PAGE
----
Human Noise in the Woods Spooks Wildlife

Human Noise in the Woods Spooks Wildlife

Currently underway in Wyoming’s Bridger-Teton National Forest is a study to determine what effect human noise from recreation has on wildlife.

This study aims to understand what type of outdoor recreation and human interaction has negative effects on wild animals.

Specifically, the new study aims to identify what type of human noise causes negative reactions. This aligns with recent studies that have shown human encounters can cause a variety of negative impacts on wildlife.

A study carried out in Vail, Colorado shows that encounters between humans and elk have caused reduced birth rates among elk populations there.

The results of this study were shocking. Elk calves whose mothers were disturbed an average of seven times during calf season had a 30 percent chance of dying.

This may seem like a high number of encounters, but as outdoor recreation expands, encounters between wildlife and people become more common.

People also frequently ignore trail closures and signage warning them to avoid wildlife.

A similar study carried out in Grand Teton National Park showed that, as backcountry skiers permeate deeper into the mountains, local bighorn sheep may be scared away from food. This is particularly alarming because during the winter months when skiing is at its peak, food is scarce for the sheep. Bighorn sheep have experienced a drastic population loss in recent years. Backcountry skiers have directly contributed to this.

Moving away from ruminants, human noise has also been shown to affect zebra finches’ cognitive abilities. Additionally, female crickets made different mating choices when exposed to noise Pollution. In a scientific review of 274 articles about the impact of human noise on wildlife, 59 percent of outcomes were found to be negative for wildlife. All of this information has led researchers to conclude that as humans venture further into nature in higher numbers, it will likely have net negative effects for wildlife.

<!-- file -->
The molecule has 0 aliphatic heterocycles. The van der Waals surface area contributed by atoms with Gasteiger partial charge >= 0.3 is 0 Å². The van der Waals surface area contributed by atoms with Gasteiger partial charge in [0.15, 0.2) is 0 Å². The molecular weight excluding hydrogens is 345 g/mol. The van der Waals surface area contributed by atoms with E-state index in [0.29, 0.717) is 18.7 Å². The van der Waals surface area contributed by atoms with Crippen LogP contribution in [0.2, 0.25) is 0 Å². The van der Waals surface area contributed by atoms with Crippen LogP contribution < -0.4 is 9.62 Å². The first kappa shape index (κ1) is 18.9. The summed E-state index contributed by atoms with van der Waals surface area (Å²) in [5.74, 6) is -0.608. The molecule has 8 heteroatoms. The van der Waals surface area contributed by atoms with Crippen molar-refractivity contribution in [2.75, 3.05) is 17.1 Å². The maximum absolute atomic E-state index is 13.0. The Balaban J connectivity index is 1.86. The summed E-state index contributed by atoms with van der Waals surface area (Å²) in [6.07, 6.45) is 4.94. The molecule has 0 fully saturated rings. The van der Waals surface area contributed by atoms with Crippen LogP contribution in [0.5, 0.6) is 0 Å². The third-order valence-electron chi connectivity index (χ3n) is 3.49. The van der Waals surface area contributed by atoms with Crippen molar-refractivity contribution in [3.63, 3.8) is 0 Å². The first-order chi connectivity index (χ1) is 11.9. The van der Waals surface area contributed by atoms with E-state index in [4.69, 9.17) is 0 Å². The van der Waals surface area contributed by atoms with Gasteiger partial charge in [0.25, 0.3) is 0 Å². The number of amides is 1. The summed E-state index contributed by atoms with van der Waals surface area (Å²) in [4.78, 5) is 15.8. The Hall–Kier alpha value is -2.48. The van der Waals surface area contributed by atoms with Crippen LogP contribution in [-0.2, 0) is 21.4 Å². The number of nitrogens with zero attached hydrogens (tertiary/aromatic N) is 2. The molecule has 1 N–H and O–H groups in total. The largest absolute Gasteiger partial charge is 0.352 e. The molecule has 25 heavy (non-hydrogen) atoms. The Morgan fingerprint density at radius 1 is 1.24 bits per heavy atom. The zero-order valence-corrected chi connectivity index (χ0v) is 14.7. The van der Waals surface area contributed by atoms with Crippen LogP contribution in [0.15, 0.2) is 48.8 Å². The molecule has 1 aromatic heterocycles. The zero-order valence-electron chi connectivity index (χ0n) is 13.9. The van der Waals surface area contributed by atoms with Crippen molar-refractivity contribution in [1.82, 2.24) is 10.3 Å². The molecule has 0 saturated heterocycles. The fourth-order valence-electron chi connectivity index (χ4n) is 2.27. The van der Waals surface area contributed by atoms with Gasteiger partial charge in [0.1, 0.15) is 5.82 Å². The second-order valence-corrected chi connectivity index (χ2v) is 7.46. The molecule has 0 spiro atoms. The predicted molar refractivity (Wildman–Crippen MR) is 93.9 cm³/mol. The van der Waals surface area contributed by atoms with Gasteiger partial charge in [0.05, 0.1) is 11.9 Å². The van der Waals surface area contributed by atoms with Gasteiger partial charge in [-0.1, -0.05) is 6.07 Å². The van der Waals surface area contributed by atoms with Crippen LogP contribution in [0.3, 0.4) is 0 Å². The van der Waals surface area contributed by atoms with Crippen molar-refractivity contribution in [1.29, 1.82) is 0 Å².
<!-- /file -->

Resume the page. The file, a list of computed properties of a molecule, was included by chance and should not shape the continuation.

The study currently being carried out in Wyoming is investigating what it is exactly about human noise that disturbs wildlife. The researchers recorded various groups of different sizes partaking in different outdoor activities. These noises, along with control sounds, were played when a motion-sensitive camera detected wildlife. Researchers then observed the results. So far, researchers have noticed that large groups of mountain bikers have the greatest effect. Smaller groups of mountain bikers and hikers talking also prompted a response. Animals were less likely to flee from noise when people were quietly walking, although they did still react.

Now, researchers are attempting to figure out how harmful human noise is to wildlife. While some animals can adapt to human presence, others are not. The key will be to figure out how to minimize the impact of human outdoor recreation on wildlife. For now, when enjoying outdoor recreation, there are a few steps you can take to minimize your impact on wildlife.

First, follow the “Leave No Trace” principles. Second, minimize noise. This can include using headphones rather than a speaker to listen to music and minimizing talking. Additionally, it can include avoiding motorized vehicles. Third, stay on the trail. While it may be tempting to venture “off the beaten path” into the wilderness, this can negatively impact wildlife by further infringing on their territory. Lastly, never touch, approach, or chase wildlife. If you feel a wild animal needs assistance, contact a local wildlife rescue agency that can properly help the creature.

Sadly, sometimes animals are not safe even in National Parks.

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This article by Willow Lynn was first published by One Green Planet on 28 October 2023. Image Credit :Michael T. Bonanza/Shutterstock.

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